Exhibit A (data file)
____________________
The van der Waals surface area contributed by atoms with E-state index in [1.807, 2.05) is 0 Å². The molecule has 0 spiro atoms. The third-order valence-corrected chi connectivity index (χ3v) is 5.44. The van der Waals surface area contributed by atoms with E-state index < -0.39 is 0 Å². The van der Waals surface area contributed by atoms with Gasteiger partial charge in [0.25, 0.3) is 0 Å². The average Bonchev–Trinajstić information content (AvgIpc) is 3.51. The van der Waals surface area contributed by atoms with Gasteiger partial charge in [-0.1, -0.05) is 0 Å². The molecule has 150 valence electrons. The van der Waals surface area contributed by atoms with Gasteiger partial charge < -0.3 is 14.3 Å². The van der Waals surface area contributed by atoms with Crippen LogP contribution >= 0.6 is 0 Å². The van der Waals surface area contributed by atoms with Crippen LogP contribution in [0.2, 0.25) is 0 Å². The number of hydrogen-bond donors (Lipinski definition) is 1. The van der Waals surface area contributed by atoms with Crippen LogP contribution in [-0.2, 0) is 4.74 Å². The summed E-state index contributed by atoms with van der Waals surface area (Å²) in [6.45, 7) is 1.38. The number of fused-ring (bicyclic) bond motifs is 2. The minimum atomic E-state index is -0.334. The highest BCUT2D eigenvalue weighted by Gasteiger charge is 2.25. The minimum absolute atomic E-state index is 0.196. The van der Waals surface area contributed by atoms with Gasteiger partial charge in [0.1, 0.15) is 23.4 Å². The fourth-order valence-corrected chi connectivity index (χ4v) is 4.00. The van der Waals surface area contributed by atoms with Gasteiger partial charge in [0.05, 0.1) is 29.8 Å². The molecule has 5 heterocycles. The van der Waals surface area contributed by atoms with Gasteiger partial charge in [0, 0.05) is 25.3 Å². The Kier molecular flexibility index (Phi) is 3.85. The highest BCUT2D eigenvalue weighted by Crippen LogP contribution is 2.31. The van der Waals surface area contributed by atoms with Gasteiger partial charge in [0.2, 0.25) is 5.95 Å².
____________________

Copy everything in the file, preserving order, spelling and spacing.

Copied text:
The van der Waals surface area contributed by atoms with E-state index in [1.807, 2.05) is 0 Å². The molecule has 0 spiro atoms. The third-order valence-corrected chi connectivity index (χ3v) is 5.44. The van der Waals surface area contributed by atoms with E-state index < -0.39 is 0 Å². The van der Waals surface area contributed by atoms with Gasteiger partial charge in [0.25, 0.3) is 0 Å². The average Bonchev–Trinajstić information content (AvgIpc) is 3.51. The van der Waals surface area contributed by atoms with Gasteiger partial charge in [-0.1, -0.05) is 0 Å². The molecule has 150 valence electrons. The van der Waals surface area contributed by atoms with Gasteiger partial charge < -0.3 is 14.3 Å². The van der Waals surface area contributed by atoms with Crippen LogP contribution >= 0.6 is 0 Å². The van der Waals surface area contributed by atoms with Crippen LogP contribution in [0.2, 0.25) is 0 Å². The number of hydrogen-bond donors (Lipinski definition) is 1. The van der Waals surface area contributed by atoms with Crippen LogP contribution in [-0.2, 0) is 4.74 Å². The summed E-state index contributed by atoms with van der Waals surface area (Å²) in [6.45, 7) is 1.38. The number of fused-ring (bicyclic) bond motifs is 2. The minimum atomic E-state index is -0.334. The highest BCUT2D eigenvalue weighted by Gasteiger charge is 2.25. The minimum absolute atomic E-state index is 0.196. The van der Waals surface area contributed by atoms with Gasteiger partial charge in [0.1, 0.15) is 23.4 Å². The fourth-order valence-corrected chi connectivity index (χ4v) is 4.00. The van der Waals surface area contributed by atoms with Gasteiger partial charge in [0.05, 0.1) is 29.8 Å². The molecule has 5 heterocycles. The van der Waals surface area contributed by atoms with Gasteiger partial charge in [0, 0.05) is 25.3 Å². The Kier molecular flexibility index (Phi) is 3.85. The highest BCUT2D eigenvalue weighted by Crippen LogP contribution is 2.31. The van der Waals surface area contributed by atoms with Gasteiger partial charge in [0.2, 0.25) is 5.95 Å².